Tech Tuesday: Storing Your Footage

So say you just shot a huge project all day and you're so pumped about it that you are going to start editing it right away. Well before you do anything you should back up your footage. While technology has come a long way in the media field, SD cards and hard drives still can fail or become corrupt. So here are some ways and tips for storing your footage:

1. External Hard Drives

These are a must for any filmmaker. Copying your footage over to an external hard drive ensures it is in a safe place and you can formate your SD card to use again. Preferably you would have two hard drives each having your footage on it for backup purposes. This is almost a must on larger projects especially when clients are involved. The good news is external hard drives are relatively inexpensive these days. Some great brands I have run across are LaCie, G-Technology, and Seagate.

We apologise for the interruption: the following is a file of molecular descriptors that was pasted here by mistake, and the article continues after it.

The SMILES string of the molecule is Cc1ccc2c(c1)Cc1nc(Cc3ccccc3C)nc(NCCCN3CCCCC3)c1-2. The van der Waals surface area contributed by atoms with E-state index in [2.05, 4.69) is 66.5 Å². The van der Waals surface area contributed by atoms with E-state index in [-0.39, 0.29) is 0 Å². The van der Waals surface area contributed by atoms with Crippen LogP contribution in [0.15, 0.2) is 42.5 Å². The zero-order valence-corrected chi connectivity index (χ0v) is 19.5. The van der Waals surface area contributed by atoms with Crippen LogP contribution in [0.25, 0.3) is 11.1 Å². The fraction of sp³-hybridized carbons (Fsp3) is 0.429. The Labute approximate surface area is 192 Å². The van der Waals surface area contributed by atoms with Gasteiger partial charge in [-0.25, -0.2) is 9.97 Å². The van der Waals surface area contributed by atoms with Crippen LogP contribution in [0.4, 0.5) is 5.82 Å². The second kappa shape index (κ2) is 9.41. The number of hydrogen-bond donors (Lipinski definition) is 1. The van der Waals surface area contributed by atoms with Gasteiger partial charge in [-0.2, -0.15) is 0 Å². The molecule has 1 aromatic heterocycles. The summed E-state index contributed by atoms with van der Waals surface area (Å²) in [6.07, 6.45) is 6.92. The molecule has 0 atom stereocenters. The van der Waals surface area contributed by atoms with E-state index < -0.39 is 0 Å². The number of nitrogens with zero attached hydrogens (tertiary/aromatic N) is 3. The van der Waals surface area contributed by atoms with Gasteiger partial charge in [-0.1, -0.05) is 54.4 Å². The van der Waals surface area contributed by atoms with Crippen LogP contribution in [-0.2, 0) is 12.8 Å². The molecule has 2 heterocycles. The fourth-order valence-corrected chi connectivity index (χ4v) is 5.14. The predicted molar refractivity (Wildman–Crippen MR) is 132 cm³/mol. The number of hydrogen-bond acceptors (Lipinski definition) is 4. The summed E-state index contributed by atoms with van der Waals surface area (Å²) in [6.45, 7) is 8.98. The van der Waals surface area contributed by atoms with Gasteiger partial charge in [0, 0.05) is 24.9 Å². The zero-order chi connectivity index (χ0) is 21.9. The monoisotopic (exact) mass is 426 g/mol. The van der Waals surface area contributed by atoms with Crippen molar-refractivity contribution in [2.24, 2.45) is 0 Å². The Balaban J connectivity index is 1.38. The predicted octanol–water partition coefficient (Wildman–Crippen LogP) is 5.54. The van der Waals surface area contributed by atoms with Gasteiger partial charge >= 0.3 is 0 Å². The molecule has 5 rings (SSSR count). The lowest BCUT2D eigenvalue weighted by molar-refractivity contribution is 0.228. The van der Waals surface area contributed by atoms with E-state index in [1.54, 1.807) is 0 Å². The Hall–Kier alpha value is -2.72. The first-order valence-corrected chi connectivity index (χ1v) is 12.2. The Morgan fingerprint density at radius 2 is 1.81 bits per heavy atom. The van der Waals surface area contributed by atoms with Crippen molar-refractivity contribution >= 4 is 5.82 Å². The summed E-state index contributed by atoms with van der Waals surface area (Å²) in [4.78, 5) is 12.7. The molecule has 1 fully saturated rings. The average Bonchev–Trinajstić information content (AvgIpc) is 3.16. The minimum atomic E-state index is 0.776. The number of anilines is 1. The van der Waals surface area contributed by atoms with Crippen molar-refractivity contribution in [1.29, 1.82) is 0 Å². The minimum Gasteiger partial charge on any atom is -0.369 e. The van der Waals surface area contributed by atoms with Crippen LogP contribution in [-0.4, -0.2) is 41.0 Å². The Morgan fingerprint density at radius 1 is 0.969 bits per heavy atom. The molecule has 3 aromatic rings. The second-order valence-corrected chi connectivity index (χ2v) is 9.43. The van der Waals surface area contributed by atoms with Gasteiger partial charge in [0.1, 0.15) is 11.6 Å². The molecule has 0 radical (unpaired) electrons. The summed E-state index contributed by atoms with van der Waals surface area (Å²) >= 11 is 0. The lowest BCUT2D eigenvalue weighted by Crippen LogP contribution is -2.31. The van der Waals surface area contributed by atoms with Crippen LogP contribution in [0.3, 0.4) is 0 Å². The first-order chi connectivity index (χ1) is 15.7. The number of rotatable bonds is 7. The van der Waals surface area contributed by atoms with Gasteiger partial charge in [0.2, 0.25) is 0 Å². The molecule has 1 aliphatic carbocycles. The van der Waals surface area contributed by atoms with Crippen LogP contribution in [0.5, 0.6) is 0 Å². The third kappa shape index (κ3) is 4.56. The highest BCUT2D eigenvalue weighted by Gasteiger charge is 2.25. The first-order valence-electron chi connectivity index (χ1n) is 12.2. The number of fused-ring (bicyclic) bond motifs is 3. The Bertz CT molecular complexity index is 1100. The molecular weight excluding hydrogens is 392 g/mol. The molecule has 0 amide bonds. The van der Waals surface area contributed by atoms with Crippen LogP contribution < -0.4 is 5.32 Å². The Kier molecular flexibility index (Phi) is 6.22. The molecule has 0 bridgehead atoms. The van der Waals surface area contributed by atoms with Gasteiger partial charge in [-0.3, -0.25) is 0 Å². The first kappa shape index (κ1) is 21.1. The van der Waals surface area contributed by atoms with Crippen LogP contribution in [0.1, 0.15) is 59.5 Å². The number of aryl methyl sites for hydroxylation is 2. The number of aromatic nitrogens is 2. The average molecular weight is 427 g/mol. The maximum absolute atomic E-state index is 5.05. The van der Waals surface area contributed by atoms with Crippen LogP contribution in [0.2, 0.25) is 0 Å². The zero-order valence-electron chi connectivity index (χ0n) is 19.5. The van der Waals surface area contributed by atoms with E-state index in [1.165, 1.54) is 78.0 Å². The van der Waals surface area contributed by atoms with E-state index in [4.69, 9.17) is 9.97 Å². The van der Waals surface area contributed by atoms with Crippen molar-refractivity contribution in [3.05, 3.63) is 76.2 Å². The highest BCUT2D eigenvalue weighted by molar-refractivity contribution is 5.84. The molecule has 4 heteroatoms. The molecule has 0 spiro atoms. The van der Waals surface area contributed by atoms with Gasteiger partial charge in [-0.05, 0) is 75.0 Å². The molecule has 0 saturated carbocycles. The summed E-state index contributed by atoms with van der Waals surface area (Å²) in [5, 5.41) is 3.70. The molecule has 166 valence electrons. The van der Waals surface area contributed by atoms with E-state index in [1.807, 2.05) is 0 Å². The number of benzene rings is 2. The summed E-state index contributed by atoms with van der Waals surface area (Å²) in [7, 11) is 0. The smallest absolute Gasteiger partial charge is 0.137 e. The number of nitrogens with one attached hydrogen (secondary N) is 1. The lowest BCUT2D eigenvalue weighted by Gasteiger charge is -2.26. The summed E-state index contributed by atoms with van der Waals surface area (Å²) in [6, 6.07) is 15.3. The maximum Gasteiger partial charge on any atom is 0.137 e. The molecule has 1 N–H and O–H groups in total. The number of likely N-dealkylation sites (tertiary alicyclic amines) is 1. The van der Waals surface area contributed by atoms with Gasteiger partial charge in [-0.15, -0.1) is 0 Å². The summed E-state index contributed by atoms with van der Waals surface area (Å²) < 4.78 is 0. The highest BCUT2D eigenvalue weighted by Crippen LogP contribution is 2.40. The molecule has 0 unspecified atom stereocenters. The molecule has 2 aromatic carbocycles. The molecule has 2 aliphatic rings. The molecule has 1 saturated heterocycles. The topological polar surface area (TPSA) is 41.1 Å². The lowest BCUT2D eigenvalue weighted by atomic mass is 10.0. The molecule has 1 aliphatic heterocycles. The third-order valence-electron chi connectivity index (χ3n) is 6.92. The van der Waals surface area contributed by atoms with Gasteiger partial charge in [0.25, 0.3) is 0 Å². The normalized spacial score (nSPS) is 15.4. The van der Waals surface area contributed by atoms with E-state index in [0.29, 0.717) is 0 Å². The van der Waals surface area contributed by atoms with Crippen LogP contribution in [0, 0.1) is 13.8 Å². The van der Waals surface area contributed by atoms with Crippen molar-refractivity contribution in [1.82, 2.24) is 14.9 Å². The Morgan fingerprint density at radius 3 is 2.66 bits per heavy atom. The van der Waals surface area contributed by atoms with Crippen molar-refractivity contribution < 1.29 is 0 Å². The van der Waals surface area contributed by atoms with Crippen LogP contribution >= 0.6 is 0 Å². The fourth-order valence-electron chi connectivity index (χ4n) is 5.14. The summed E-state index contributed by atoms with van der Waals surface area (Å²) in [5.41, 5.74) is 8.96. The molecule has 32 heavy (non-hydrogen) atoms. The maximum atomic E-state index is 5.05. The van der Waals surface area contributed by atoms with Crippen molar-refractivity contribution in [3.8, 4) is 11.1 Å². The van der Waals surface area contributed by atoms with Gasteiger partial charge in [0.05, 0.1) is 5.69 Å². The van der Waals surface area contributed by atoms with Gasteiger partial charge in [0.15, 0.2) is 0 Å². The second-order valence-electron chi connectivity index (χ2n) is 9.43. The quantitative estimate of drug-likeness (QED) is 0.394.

2. RAID Arrays

If you are serious about filmmaking and have a lot of footage you want to store over time then a RAID set up is for you. A RAID or Redundant Array of Independent Disks is the combination of multiple physical disk drives that work together for either data redundancy or performance improvement. There are multiple RAID levels that can be used but most filmmakers will be using either RAID 0 or RAID 1. RAID 0 is all focused on performance. The hard drives work together to be faster but if one drive fails the whole RAID does. RAID 1 stores data on half the hard drives and then duplicates it to the other half so if one drive fails you still have all your data. Your can find RAID Arrays from 2 hard drive slots, to 6 slots, to even more. 

3. Do NOT store and edit off a SD Card

Just don't... They are not designed for that type of use.

4. Back up your back ups

Finally, if you want true security and peace of mind with the safety of your footage back up your footage as much as possible. A hard drive can fail or become corrupt and while you can try to recover the data that was on it, the process can be expensive and is never a guarantee. So its always better to be safe than sorry.